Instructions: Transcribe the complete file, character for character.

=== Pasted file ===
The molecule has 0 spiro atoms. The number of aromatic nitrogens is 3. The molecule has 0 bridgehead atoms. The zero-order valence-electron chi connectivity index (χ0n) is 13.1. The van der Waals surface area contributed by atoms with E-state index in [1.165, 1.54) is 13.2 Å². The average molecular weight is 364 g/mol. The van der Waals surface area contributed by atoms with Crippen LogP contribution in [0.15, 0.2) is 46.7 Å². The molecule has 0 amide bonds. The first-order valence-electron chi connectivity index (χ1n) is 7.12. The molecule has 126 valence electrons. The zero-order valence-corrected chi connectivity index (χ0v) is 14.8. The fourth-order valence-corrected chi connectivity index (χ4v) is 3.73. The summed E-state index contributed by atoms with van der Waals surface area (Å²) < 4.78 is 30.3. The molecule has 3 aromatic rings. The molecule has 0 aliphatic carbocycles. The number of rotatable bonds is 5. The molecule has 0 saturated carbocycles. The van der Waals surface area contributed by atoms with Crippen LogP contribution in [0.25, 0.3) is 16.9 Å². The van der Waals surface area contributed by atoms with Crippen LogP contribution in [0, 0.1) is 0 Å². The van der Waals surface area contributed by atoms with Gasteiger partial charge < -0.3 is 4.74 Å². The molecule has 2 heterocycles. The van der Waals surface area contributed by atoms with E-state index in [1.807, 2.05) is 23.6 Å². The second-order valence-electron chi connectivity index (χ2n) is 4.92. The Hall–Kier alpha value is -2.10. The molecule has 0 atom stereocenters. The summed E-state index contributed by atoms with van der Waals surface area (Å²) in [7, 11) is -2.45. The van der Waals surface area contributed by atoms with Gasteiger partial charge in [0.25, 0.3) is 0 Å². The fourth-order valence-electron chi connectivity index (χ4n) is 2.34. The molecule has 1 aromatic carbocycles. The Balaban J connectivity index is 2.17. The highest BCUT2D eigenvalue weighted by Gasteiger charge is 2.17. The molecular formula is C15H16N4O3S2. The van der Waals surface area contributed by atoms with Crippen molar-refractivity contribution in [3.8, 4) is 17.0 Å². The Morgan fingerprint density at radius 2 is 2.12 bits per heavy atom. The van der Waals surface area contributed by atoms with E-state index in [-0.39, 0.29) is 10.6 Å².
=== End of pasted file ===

The molecule has 0 spiro atoms. The number of aromatic nitrogens is 3. The molecule has 0 bridgehead atoms. The zero-order valence-electron chi connectivity index (χ0n) is 13.1. The van der Waals surface area contributed by atoms with E-state index in [1.165, 1.54) is 13.2 Å². The average molecular weight is 364 g/mol. The van der Waals surface area contributed by atoms with Crippen LogP contribution in [0.15, 0.2) is 46.7 Å². The molecule has 0 amide bonds. The first-order valence-electron chi connectivity index (χ1n) is 7.12. The molecule has 126 valence electrons. The zero-order valence-corrected chi connectivity index (χ0v) is 14.8. The fourth-order valence-corrected chi connectivity index (χ4v) is 3.73. The summed E-state index contributed by atoms with van der Waals surface area (Å²) < 4.78 is 30.3. The molecule has 3 aromatic rings. The molecule has 0 aliphatic carbocycles. The number of rotatable bonds is 5. The molecule has 0 saturated carbocycles. The van der Waals surface area contributed by atoms with Crippen LogP contribution in [0.25, 0.3) is 16.9 Å². The van der Waals surface area contributed by atoms with Crippen LogP contribution in [0, 0.1) is 0 Å². The van der Waals surface area contributed by atoms with Gasteiger partial charge < -0.3 is 4.74 Å². The molecule has 2 heterocycles. The van der Waals surface area contributed by atoms with E-state index in [1.807, 2.05) is 23.6 Å². The second-order valence-electron chi connectivity index (χ2n) is 4.92. The Hall–Kier alpha value is -2.10. The molecule has 0 atom stereocenters. The summed E-state index contributed by atoms with van der Waals surface area (Å²) in [7, 11) is -2.45. The van der Waals surface area contributed by atoms with Gasteiger partial charge in [0.25, 0.3) is 0 Å². The fourth-order valence-electron chi connectivity index (χ4n) is 2.34. The molecule has 1 aromatic carbocycles. The Balaban J connectivity index is 2.17. The highest BCUT2D eigenvalue weighted by Gasteiger charge is 2.17. The molecular formula is C15H16N4O3S2. The van der Waals surface area contributed by atoms with Crippen molar-refractivity contribution in [3.8, 4) is 17.0 Å². The Morgan fingerprint density at radius 2 is 2.12 bits per heavy atom. The van der Waals surface area contributed by atoms with E-state index in [-0.39, 0.29) is 10.6 Å².